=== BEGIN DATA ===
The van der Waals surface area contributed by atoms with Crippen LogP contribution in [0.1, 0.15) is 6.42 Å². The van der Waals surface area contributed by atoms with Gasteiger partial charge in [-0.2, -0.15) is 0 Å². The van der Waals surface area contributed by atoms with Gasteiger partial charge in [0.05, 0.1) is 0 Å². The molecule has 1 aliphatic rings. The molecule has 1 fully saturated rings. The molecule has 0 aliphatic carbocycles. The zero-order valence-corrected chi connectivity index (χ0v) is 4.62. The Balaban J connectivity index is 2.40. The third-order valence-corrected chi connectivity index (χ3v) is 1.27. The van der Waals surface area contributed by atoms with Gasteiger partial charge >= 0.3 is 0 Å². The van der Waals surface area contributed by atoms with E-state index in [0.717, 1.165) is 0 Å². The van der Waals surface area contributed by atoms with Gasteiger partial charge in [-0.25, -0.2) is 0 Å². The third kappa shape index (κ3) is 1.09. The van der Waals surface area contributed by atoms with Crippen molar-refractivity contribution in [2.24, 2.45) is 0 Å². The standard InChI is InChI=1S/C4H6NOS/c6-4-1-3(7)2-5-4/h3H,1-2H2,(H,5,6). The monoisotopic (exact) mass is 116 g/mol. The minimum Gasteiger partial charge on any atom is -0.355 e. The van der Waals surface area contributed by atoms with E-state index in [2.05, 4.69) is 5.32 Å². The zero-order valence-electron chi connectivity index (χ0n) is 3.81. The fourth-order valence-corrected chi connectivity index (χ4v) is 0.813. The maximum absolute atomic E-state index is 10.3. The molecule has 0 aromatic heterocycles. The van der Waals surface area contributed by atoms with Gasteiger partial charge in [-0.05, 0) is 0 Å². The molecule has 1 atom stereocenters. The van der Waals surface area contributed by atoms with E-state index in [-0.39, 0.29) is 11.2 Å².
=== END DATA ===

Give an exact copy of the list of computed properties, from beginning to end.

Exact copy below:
The van der Waals surface area contributed by atoms with Crippen LogP contribution in [0.1, 0.15) is 6.42 Å². The van der Waals surface area contributed by atoms with Gasteiger partial charge in [-0.2, -0.15) is 0 Å². The van der Waals surface area contributed by atoms with Gasteiger partial charge in [0.05, 0.1) is 0 Å². The molecule has 1 aliphatic rings. The molecule has 1 fully saturated rings. The molecule has 0 aliphatic carbocycles. The zero-order valence-corrected chi connectivity index (χ0v) is 4.62. The Balaban J connectivity index is 2.40. The third-order valence-corrected chi connectivity index (χ3v) is 1.27. The van der Waals surface area contributed by atoms with Gasteiger partial charge >= 0.3 is 0 Å². The van der Waals surface area contributed by atoms with E-state index in [0.717, 1.165) is 0 Å². The van der Waals surface area contributed by atoms with Gasteiger partial charge in [-0.25, -0.2) is 0 Å². The third kappa shape index (κ3) is 1.09. The van der Waals surface area contributed by atoms with Crippen molar-refractivity contribution in [2.24, 2.45) is 0 Å². The standard InChI is InChI=1S/C4H6NOS/c6-4-1-3(7)2-5-4/h3H,1-2H2,(H,5,6). The monoisotopic (exact) mass is 116 g/mol. The minimum Gasteiger partial charge on any atom is -0.355 e. The van der Waals surface area contributed by atoms with E-state index in [2.05, 4.69) is 5.32 Å². The zero-order valence-electron chi connectivity index (χ0n) is 3.81. The fourth-order valence-corrected chi connectivity index (χ4v) is 0.813. The maximum absolute atomic E-state index is 10.3. The molecule has 0 aromatic heterocycles. The van der Waals surface area contributed by atoms with Gasteiger partial charge in [-0.05, 0) is 0 Å². The molecule has 1 atom stereocenters. The van der Waals surface area contributed by atoms with E-state index in [-0.39, 0.29) is 11.2 Å².